A vast number of non-government voluntary organisations were involved in immigration to Australia during the period from 1901 to 1939, particularly in the 1920s. Many were financially supported by the British and Commonwealth governments after the Empire Settlement Act in 1922 although this assistance was reduced or curtailed with the onset of the depression. Such organisations included the Sydney-based Million Farms Club, the Salvation Army, the Big Brother Movement, the Dreadnought Trustees, the Country Women's Association, the Child Emigration Society (Fairbridge Farm Schools), Dr Barnardo's homes, the British Women's Overseas League, the Boy Scouts' Association, the Young Men's and Young Women's Christian Associations (YMCA and YWCA), the British Empire Service League and the Young Australia League.
The Protestant churches were also very active in migration work. Prominent amongst church groups were the Catholic Immigration Societies of New South Wales and Queensland, the Church of England Society for Empire Settlement, the Church of England Immigration (Migration) Council (or Committee), and St Vincent de Paul. In 1926, the Presbyterian, Methodist, Congregationalist and Baptist Churches and the Church of Christ together formed the Inter-Church Immigration Committee, coordinating with the YMCA Migration Department. Many of these organisations sponsored juvenile migration and their particular work in this context is treated in Chapter 7. Some Australian associations had parent bodies or branches in Great Britain; others were British associations without branches in Australia, such as the British Dominions Immigration Society, and vice versa.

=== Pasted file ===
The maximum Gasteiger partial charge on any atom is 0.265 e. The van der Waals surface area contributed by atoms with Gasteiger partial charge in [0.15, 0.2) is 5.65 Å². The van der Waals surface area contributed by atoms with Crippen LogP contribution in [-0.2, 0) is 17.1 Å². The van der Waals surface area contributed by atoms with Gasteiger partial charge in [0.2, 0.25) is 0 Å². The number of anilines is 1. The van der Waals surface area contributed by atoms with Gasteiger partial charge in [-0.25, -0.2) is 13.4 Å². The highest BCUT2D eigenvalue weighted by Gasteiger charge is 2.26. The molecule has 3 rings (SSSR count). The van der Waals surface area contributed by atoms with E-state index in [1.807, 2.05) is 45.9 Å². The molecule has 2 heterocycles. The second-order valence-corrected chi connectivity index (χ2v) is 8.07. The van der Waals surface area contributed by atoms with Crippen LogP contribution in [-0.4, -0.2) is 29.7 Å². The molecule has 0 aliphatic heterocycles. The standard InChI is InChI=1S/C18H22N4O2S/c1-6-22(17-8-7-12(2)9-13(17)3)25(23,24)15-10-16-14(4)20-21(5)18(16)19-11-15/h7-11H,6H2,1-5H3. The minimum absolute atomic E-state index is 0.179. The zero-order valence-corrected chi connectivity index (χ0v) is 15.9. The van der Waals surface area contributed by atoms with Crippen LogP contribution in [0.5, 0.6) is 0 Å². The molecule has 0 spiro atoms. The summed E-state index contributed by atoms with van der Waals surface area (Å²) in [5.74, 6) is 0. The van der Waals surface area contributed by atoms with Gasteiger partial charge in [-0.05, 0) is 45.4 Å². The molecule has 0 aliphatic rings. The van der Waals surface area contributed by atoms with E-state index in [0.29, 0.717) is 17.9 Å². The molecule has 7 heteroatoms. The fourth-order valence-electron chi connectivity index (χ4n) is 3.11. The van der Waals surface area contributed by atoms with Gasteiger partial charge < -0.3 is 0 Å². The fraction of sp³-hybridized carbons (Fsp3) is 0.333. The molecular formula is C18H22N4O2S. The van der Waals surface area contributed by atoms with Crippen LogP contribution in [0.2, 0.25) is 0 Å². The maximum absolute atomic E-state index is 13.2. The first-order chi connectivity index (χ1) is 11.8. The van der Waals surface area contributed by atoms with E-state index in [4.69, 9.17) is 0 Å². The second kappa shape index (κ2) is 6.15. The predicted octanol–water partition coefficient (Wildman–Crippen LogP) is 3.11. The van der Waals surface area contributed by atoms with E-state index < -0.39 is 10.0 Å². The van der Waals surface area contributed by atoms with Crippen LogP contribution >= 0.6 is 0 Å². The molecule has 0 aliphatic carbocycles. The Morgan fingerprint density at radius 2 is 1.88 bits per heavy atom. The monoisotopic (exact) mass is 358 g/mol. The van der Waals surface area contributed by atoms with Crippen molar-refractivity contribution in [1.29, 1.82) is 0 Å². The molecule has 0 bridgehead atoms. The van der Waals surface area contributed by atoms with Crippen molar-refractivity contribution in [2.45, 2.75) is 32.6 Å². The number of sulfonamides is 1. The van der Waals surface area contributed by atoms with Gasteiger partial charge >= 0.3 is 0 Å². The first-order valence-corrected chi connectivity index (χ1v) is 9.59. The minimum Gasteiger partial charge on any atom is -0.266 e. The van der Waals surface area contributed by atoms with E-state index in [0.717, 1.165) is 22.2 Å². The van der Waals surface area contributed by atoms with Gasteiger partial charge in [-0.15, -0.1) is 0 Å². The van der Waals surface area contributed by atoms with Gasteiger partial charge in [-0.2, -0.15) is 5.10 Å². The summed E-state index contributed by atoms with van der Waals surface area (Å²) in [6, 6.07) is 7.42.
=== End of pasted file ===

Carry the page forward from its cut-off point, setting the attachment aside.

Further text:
The New Settlers' League formed in 1921 was one of the best-known organisations in the area of aftercare. Another was the British Settlers' Welfare Committee established in 1931 for the purpose of caring for youth introduced into New South Wales as assisted migrants prior to the depression. These organisations were often supported by the Commonwealth and state governments and by the British government and they nominated immigrants as well as looking after their interests on and after arrival. Several local and occupational bodies had representatives on the New Settlers' League Executive Council, including the Primary Producers' Union, the United British Immigrants' Association, and the West Australian Cornish Association.